People have value, not jobs. You price people, not jobs.
So why do people work?
Intrinsic rewards—inherent in the work itself (volunteers)
Opportunity to grow—education, invest in HC
Recognition of accomplishments—storytelling (FedEx Bravo Award)
Economic rewards—Extrinsic, pay, benefits
From Dale Dauten, The Gifted Boss: How to Find, Create, and Keep Great Employees:
Old school is hire someone by offering 20 percent more money. Well, try offering 100 percent more freedom or 100 percent more excitement…Gifted bosses and great employees want the same things from a workplace:
Freedom from…management, mediocrity, and morons
And there are other examples as well:
Steve Jobs said Apple was a culture that runs on ideas, not hierarchy (or seniority).
Thomas Jefferson: “There is nothing less equal than treating nonequals equally.”
Nordstrom: “Your performance is your review.”
In Get Rid of the Performance Review!, Samuel A. Culbert writes that “pay and performance don’t have much to do with each other. Lumping them together is a needlessly stupid, alienating ritual that produces phony posturing, and inhibits straight talk.”
Here is a summary of Culbert’s theory on what determines pay:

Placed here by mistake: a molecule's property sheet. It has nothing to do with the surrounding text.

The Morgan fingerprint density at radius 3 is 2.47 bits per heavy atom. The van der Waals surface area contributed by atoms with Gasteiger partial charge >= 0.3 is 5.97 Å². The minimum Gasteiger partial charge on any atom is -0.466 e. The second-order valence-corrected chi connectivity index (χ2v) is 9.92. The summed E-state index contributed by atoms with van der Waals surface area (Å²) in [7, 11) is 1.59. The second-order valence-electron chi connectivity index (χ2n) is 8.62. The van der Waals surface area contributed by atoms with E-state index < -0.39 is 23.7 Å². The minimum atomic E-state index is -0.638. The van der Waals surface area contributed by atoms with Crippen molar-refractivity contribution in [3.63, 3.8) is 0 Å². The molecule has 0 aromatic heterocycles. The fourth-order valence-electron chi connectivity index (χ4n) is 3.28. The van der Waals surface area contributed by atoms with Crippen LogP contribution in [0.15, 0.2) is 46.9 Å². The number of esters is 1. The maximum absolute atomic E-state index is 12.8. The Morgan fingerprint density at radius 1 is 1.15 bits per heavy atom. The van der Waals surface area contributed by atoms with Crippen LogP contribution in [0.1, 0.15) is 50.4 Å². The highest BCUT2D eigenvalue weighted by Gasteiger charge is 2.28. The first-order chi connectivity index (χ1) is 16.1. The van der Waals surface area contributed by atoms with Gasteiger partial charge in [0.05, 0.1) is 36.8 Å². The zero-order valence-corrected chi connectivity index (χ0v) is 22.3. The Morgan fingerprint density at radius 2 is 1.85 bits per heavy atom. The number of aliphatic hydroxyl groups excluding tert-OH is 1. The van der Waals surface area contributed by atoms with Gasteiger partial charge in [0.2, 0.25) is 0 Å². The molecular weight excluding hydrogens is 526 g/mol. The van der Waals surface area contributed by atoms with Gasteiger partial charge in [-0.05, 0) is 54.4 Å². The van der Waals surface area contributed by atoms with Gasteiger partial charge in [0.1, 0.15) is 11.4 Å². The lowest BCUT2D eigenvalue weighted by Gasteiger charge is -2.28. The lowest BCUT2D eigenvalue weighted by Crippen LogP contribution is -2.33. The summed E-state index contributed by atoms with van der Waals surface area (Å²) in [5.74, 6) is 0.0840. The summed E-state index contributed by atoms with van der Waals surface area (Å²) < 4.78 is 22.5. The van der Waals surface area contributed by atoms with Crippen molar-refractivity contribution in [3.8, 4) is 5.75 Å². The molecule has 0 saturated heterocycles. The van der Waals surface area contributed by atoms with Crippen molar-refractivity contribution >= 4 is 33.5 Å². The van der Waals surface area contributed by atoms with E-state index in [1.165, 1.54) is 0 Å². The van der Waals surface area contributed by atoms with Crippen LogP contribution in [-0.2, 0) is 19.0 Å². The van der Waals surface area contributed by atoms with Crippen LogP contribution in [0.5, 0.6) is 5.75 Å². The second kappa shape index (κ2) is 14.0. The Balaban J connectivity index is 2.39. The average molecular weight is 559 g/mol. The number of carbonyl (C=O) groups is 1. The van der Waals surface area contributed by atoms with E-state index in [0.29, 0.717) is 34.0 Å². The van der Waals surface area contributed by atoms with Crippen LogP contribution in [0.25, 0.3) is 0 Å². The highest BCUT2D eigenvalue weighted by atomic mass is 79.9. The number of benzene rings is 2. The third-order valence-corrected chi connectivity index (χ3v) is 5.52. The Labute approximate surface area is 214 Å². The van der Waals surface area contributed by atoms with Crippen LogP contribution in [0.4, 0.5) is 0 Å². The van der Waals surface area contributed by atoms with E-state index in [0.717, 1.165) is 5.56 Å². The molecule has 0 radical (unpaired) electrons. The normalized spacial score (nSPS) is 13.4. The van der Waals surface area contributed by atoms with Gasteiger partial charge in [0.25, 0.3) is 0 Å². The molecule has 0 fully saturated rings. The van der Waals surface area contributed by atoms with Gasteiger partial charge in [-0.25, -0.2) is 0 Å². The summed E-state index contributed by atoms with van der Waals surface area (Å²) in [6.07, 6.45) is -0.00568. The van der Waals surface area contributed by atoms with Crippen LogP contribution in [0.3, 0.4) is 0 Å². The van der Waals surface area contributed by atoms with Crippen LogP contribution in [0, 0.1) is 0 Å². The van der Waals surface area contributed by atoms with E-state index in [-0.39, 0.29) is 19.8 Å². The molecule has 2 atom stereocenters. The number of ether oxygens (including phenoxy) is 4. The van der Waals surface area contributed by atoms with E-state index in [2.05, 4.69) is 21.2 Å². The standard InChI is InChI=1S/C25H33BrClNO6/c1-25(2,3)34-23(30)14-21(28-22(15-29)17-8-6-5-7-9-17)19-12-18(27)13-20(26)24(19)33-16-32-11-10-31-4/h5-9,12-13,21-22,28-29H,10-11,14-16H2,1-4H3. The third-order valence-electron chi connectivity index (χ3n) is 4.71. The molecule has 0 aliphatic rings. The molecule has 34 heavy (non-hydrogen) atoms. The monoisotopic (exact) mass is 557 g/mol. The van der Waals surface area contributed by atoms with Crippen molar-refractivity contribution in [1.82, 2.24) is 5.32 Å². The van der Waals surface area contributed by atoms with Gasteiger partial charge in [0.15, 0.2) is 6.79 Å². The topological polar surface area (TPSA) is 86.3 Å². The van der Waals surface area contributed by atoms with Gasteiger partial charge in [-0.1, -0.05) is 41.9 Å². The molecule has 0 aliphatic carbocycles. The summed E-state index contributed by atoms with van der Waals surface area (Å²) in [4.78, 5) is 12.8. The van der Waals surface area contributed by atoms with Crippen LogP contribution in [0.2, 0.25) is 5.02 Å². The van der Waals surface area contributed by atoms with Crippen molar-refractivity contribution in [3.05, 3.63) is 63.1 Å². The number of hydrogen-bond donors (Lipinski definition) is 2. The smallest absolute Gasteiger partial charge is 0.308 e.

Whether the boss wants to retain the employee
The amount of raise that boss thinks is necessary for doing so
The department’s budget
When a valued employee decides to leave the boss will ask: “What will it take to get you to stay?” There’s no game-playing, or pretense, just the raw truth (of course, people don’t leave companies, they leave managers).
Ed’s Compensation Model (read more at Ed’s blog post)
Profit-sharing (team vs. firm)
Enhancement of intellectual capital — Knowledge Matrix
There’s an old military saying: “A man wouldn’t sell his life for $1 million, but would gladly risk it for a ribbon or Medal of Honor.” Purpose, probably more than any other factor, drives performance and discretionary effort. If people believe in what the organization stands for, they will pour their heart and soul into their work.